Primer|National Security   3 Minute Read

Country Brief: Libya

Published May 24, 2016

Updated On September 30, 2016

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Takeaways

Five years after the 2011 NATO intervention that helped overthrow the regime of Muammar Qadhafi, Libya's recently installed unity government remains unsteady. A civil war has created a security vacuum and safe haven for ISIS and other terrorist groups. A tough and smart approach to Libya requires:

  • Destroying ISIS in Libya; and
  • Strengthening the UN-brokered unity government.

Libya’s ongoing civil war has turned portions of the country into a terrorist safe haven. ISIS has expanded along Libya’s central coast, and is vying for control of key oil infrastructure. Europe lies just across the Mediterranean Sea, and refugees fleeing for Italy provide cover for terrorists seeking passage to the West. According to the top U.S. commander in Africa, groups like ISIS will continue to “flourish until the [government] and appropriate security forces are operational within Libya.”1 Recent U.S. airstrikes and Libyan unity government operations have made significant strides in pushing back ISIS gains, but it will be difficult to rid the country of ISIS and ensure stability until Libya's unity government is able to govern.

Background

Recent history in Libya traces back to 1969, when Libyan strongman Muammar al Qadhafi seized power in a military coup, and began sponsoring terrorist attacks across the globe, including at least two—destroying an airliner over Lockerbie, Scotland, and a nightclub in Berlin—that killed American citizens. In 1992, the United Nations responded with tough economic sanctions on Libya, but those were lifted in 2003 after Qadhafi admitted involvement in the attacks and abandoned his program to obtain nuclear weapons, surrendering his centrifuges.

The 2011 “Arab Spring” spawned a rebellion against Qadhafi’s regime. In March 2011, the United Nations Security Council passed Resolution 1973, which authorized member states “to take all necessary measures” to protect Libyan civilians from regime forces.2 The United States led an air campaign that destroyed Qadhafi’s air defenses and command-and-control infrastructure, helping Libyan rebels overcome pro-regime militias.3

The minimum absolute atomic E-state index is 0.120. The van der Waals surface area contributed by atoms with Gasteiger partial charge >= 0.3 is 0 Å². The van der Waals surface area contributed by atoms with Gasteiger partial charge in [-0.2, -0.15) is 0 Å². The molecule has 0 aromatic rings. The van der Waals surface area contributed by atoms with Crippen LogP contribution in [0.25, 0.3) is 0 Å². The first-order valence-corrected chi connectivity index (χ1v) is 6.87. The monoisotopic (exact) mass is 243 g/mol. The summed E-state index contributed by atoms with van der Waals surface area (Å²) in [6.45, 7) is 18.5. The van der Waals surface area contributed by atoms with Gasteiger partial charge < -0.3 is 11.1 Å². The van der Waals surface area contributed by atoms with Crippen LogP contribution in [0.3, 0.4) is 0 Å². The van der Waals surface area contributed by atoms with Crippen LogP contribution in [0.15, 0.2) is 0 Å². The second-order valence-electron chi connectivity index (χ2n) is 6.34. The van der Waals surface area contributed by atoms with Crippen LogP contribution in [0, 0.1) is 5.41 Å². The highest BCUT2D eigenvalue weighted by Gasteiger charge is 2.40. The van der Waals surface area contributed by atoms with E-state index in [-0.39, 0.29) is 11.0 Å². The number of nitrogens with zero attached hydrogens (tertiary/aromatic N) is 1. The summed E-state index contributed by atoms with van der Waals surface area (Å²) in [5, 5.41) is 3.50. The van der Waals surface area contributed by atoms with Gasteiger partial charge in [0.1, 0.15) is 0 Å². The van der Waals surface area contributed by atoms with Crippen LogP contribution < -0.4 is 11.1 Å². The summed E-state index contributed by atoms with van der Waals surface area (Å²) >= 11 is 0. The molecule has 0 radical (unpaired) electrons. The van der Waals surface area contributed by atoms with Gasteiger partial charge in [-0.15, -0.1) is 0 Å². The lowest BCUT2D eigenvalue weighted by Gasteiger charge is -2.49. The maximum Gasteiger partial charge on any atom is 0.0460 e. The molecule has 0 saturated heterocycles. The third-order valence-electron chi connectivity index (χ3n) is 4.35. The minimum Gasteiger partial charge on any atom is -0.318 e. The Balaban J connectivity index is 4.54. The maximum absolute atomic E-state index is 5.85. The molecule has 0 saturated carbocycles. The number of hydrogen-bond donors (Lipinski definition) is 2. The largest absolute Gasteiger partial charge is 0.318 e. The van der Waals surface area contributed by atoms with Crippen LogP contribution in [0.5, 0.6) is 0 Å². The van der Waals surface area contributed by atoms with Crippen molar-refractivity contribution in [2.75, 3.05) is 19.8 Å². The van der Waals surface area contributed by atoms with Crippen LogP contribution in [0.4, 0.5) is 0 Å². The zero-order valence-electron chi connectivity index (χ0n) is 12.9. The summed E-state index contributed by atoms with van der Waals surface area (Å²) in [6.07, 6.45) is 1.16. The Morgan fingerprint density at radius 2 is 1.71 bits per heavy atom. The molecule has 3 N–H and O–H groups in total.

By the end of 2011, rebel militias had killed Qadhafi, and began preparing for a new government. Some foreign nations suggested placing peacekeeping forces in Libya, but the country’s new leaders rejected any foreign presence.4 Six months later, Libyans had elected a new General National Congress (GNC).

Unfortunately, the elections did not restore stability. The GNC decided to pay militias left over from the war, who refused to disband, depriving Libya of a unified military command. Weapons looted from Qadhafi’s arsenal flooded into the black market.5 In September 2012, militants attacked the U.S. consulate in Benghazi, Libya, killing a U.S. Ambassador and three other Americans.

Libya has since descended into a chaotic civil war between opposing alliances of nationalist militias and Islamist militias. Without a secure central government, ISIS exploited the chaos to grow a new franchise in Libya. The United Nations brokered a “unity” government in December 2015—the Government of National Accord—to end the conflict, but some militias haven’t endorsed it and an August 2016 vote in parliament refused to approve it.6

A Tough and Smart Approach to Libya

A tough and smart strategy in Libya means maintaining pressure on ISIS with targeted military operations, while working with local allies and European partners to bolster the unity government. The foremost national security threat to the U.S. in Libya is ISIS, which controls thousands of fighters and has gained a foothold near Libya’s oil export facilities.7 An ISIS presence so close to Europe simplifies its task of attacking Western interests. The United States should: